27 January 2009

How the call for aid to Gaza left the BBC in the thick of battle

As the controversy surrounding the BBC’s stubborn refusal to air the DEC Gaza appeal rumbles on after the event (ironically giving the appeal much more publicity than it would have had otherwise – maybe a secret agenda perhaps?), it’s time to reflect on Mark Thompson’s performance during the crisis.

Or lack of it.

The problem is that Mark Thompson had two “get out of jail” cards up his sleeve – which would have enabled him to back down without losing face and with the BBC’s reputation for impartiality being enhanced in the process – but for some inexplicable reason decided not to use them.

Firstly, because Thompson’s initial decision not to air the appeal (along with ITV and Channel 4) was based on the difficulty of distributing humanitarian aid fairly to the region, he could have subsequently changed his mind solely on the basis of changing circumstances on the ground within Gaza itself – perhaps the most important consideration.

Secondly, if the humanitarian requirements for Gaza were of paramount importance, the appeal could have been broadcast but with a separate documentary examining the complex issues involved in much greater depth following immediately afterwards; this would have dispelled any lingering impartiality concerns that may still have existed.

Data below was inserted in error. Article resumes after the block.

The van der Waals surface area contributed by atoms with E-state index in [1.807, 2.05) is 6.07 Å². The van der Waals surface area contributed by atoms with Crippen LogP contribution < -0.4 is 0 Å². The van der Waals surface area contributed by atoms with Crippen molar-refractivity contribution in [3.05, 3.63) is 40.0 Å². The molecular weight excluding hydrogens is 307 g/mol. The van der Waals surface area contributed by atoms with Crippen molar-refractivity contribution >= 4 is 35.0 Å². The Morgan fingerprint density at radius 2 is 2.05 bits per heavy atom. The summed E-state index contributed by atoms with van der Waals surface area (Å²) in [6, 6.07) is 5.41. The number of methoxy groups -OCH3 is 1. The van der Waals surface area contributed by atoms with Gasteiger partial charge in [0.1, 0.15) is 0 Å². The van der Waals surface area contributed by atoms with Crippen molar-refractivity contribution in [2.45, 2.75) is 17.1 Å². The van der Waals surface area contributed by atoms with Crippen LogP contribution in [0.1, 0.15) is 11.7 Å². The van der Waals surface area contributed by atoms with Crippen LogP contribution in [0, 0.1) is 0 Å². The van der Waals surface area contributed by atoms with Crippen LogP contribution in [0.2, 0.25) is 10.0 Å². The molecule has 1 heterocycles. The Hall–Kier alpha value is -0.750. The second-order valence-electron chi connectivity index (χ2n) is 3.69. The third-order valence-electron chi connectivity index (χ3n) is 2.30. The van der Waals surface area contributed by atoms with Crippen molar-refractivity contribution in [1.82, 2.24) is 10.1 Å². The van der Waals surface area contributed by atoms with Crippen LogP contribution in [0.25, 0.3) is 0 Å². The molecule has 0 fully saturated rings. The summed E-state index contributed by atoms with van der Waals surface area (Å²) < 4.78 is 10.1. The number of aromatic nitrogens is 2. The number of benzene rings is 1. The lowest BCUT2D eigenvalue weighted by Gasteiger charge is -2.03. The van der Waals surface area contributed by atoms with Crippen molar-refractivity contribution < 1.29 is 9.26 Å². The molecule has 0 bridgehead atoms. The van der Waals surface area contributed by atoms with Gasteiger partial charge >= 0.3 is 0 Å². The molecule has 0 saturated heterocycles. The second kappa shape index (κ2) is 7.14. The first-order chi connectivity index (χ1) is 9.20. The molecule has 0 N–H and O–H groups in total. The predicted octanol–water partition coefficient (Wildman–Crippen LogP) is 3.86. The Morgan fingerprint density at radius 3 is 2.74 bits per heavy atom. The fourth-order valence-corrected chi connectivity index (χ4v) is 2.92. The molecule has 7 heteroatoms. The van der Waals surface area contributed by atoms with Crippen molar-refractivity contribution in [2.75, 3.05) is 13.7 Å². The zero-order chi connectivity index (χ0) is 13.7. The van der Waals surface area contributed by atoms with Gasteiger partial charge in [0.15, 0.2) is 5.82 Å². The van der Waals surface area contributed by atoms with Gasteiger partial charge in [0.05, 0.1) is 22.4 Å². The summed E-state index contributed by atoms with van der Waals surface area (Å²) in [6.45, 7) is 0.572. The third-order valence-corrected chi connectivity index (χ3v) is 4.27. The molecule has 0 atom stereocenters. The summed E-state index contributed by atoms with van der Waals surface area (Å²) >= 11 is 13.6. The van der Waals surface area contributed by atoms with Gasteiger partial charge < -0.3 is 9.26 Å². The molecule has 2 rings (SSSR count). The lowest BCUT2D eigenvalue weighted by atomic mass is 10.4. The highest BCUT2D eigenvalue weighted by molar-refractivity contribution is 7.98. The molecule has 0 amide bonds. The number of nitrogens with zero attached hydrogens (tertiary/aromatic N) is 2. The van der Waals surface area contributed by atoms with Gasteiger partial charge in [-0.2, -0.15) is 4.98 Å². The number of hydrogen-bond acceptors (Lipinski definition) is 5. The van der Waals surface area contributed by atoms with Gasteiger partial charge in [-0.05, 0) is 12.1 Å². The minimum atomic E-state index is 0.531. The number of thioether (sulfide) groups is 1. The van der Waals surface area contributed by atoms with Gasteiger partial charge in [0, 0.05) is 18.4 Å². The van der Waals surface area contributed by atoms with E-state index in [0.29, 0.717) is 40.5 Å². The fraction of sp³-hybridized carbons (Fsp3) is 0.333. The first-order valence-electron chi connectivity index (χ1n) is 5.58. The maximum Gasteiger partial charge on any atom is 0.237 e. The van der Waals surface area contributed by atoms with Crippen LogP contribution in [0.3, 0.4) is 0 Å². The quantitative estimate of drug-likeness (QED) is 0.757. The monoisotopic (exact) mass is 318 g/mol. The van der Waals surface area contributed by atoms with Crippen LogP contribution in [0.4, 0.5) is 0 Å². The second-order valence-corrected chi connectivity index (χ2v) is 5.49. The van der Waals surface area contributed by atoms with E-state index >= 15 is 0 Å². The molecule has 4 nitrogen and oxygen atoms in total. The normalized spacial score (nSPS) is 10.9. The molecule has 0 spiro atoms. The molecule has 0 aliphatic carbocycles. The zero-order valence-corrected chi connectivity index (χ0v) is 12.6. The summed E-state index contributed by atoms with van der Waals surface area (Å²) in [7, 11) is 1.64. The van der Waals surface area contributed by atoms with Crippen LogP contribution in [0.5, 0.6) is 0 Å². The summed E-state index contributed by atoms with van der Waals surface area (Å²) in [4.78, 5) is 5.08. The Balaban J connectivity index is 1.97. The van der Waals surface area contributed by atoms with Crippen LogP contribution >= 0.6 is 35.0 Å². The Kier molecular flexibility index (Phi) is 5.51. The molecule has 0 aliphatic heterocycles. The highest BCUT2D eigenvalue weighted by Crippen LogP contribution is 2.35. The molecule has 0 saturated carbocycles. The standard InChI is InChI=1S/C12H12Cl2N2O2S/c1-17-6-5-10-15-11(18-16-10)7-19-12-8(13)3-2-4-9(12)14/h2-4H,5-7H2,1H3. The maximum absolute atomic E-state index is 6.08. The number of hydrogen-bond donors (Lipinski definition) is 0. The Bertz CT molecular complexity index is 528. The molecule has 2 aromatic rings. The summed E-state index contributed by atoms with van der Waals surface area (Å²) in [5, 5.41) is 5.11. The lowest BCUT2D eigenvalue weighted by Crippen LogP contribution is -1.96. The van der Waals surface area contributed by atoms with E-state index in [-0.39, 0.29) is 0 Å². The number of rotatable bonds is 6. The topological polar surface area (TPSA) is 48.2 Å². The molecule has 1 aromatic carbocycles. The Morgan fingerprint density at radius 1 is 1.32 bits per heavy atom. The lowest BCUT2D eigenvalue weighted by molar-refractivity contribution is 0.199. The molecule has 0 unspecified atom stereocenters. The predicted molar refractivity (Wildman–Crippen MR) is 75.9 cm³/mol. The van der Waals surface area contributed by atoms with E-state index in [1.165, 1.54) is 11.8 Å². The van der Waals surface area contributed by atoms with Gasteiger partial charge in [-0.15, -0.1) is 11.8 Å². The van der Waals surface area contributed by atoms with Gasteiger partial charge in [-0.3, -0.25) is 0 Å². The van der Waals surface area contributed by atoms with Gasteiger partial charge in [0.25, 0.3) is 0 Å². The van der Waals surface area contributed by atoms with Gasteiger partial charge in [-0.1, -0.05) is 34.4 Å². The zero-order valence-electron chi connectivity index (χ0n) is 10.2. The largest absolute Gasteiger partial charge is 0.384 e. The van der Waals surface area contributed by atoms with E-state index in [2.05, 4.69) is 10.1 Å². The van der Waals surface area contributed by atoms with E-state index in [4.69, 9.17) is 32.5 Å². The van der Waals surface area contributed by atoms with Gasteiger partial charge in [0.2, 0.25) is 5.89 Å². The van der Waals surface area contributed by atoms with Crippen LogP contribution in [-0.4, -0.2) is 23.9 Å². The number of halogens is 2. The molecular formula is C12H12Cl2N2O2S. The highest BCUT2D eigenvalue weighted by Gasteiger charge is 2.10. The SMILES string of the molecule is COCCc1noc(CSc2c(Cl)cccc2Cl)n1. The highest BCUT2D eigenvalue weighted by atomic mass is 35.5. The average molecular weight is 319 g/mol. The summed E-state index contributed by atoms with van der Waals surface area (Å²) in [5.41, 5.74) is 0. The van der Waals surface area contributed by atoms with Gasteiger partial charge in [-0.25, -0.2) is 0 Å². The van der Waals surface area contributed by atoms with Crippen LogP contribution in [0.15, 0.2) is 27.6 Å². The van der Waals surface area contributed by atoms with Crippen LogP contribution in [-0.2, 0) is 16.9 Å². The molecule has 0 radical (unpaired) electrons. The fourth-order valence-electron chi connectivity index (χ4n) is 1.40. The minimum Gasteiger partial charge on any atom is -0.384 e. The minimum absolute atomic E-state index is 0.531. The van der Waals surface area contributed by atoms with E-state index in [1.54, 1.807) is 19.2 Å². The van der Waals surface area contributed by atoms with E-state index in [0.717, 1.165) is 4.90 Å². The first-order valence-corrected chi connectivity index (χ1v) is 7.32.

This event has demonstrated without any shadow of doubt that Mark Thompson has completely failed to comprehend the complex nature of the issue of impartiality, especially if a channel such as al-Jazeera can still remain a highly respected news outlet whilst broadcasting tapes made by Osama bin Laden.

It may be true that Thompson was put into a very awkward and unenviable position as a result of all of this, but he had the means of backing down without any form of compromise whatsoever, which was to become more critical as the evidence against his decision started to become more apparent as time progressed.

And based on Thompson’s logic there’s no point in the BBC continuing to support Comic Relief either, given its work in certain African countries that don’t exactly have a squeaky clean track record.

The danger of using impartiality as the overriding criterion for doing nothing is that it risks becoming a politically contentious issue if a purely humanitarian objective is at risk of being compromised as a result. Goodness knows why Sky also held out to the end as well, although political pressure from certain quarters could have played a part in this.

If Mark Thompson’s brief was to show that the BBC is more than capable of making an incredibly tough decision and sticking with it, then yes he has so far succeeded in this task, but by doing so has ruthlessly exposed the perils of remaining inflexible together with an abject failure to fully grasp the consequences of any outcome.

A Transdiffusion Presentation

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